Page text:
ABC reported "growing concerns the economy may be heading toward recession." CBS mentioned that "when companies stop hiring, it's often a sign we're slipping into a recession." NBC noticed that in a speech about the economy, President Bush
Actress Diane Keaton appeared live on Tuesday's "Good Morning America" and dropped the F-bomb while attempting to compliment GMA co-host Diane Sawyer's looks. After gushing over how much better her life would be with "those lips," the movie star blurted, "I'd like to have lips like that. Then I wouldn't have worked on my fucking personality or my-- excuse me. My personality."
Sawyer, who had been attempting to get the actress to talk about "Mad Money," Keaton's new film, appeared momentarily shocked and then started laughing. She retorted, "My mother is going to work on your personality with soap in your mouth, is what she's going to do."
On Saturday's "Good Morning America," Kate Snow chatted with a woman who once wished death on Clarence Thomas and highlighted her as an expert on racial politics in America. The weekend GMA co-host interviewed Julianne Malveaux on the subject of racial overtones in the conflict between Senators Barack Obama and Hillary Clinton.
On November 4, 1994, Malveaux famously stated of Supreme Court Justice Thomas: "I hope his wife feeds him lots of eggs and butter and he dies early like many black men do, of heart disease....He is an absolutely reprehensible person." (Video in the MRC's 20th anniversary Notable Quotables, scroll down to "Damn Those Conservatives Award.") Of course, Snow made no mention of this. She simply introduced the well known liberal as "a noted commentator on American politics." Snow also skipped over the fact that Malveaux is a former talk show host for the leftist Pacifica Radio network.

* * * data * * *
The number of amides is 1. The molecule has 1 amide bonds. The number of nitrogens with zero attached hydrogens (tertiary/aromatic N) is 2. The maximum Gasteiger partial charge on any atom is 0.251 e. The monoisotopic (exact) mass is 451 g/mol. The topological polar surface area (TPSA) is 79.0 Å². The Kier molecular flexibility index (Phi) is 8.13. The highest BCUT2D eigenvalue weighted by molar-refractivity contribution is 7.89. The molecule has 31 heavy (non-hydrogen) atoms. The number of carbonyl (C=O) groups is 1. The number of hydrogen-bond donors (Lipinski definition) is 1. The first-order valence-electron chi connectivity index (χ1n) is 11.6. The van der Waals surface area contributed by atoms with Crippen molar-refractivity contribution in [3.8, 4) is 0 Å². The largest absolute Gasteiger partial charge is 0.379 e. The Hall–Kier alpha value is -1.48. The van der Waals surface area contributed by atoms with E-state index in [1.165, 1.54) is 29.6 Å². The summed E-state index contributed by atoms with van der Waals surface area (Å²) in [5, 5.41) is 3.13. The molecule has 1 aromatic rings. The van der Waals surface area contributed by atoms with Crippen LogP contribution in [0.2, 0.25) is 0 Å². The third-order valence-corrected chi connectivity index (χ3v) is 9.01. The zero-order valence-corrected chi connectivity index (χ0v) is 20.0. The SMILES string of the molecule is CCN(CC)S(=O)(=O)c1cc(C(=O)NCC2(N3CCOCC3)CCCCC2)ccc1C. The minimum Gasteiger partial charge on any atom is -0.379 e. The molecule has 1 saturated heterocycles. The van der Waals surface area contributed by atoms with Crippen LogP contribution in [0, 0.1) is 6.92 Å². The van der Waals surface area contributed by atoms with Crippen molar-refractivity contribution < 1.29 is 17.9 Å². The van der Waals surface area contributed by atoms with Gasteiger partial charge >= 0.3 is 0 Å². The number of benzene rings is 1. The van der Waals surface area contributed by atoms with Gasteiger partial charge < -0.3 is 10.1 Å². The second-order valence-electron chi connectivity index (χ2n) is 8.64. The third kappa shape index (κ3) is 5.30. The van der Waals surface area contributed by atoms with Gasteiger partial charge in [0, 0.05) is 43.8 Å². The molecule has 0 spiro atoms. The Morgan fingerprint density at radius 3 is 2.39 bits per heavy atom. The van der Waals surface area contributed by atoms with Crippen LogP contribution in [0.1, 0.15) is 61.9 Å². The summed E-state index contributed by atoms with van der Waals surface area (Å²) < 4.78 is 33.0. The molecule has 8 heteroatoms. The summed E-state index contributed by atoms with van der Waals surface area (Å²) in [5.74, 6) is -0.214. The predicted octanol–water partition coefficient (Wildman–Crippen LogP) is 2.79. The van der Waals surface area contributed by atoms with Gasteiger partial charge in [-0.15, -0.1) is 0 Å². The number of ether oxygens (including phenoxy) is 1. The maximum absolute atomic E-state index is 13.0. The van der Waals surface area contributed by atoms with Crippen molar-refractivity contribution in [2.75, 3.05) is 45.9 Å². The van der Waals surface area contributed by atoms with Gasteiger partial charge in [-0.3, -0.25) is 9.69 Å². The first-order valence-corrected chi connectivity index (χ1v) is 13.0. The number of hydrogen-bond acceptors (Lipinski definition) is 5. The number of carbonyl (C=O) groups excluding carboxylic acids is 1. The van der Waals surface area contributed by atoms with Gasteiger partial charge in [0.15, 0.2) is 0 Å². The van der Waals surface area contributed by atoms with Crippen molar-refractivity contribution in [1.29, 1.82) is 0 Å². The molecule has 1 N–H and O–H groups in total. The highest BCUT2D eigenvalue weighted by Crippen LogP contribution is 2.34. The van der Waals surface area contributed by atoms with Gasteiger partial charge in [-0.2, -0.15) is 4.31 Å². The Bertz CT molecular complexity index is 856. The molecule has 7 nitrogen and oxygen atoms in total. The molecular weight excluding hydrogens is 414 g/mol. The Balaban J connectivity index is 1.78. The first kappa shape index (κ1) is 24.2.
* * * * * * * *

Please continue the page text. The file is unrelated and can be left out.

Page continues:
Just how far to the left is ABC's George Stephanopoulos?
Well, on Sunday's "This Week," while discussing the presidential campaign with former House Speaker Newt Gingrich, the former Clinton aide actually cited the liberal website Daily Kos.
I guess we now know what George is reading while he's prepping for the show.
To set this up, Stephanopoulos and Gingrich were discussing how wide open the GOP presidential race looks, and the possibility of a brokered convention, when the host actually said with a smile on his face:
As NewsBusters reported Monday, one of the media members that seemed to fall hook, line, and sinker for Hillary Clinton's crying game in New Hampshire was Kate Snow who covers the junior senator's campaign for ABC News, and posted a sycophantic blog about the weepy candidate's emotional performance virtually moments after it happened.
Six days later, appearing on CNN's "Reliable Sources," Snow continued to shill for Hillary, and took the pimping a step further by parroting statements made recently by Bill Clinton about Sen. Barack Obama (D-Ill.).
After host Howard Kurtz showed a clip of the now infamous teary scene in that New Hampshire diner, Snow was asked how she saw the event, and responded with a statement that sounded like it had been written by one of Hillary's staffers:
ABC anchor George Stephanopoulos derided GOP presidential candidate Fred Thompson as a "hit man" on Friday's "Good Morning America." Appearing on the program to discuss the previous night's Republican presidential debate, he alleged, "Well, [Fred Thompson has] never played a hit man, I think, in the movies or television. But he's taken on that role in the last two debates."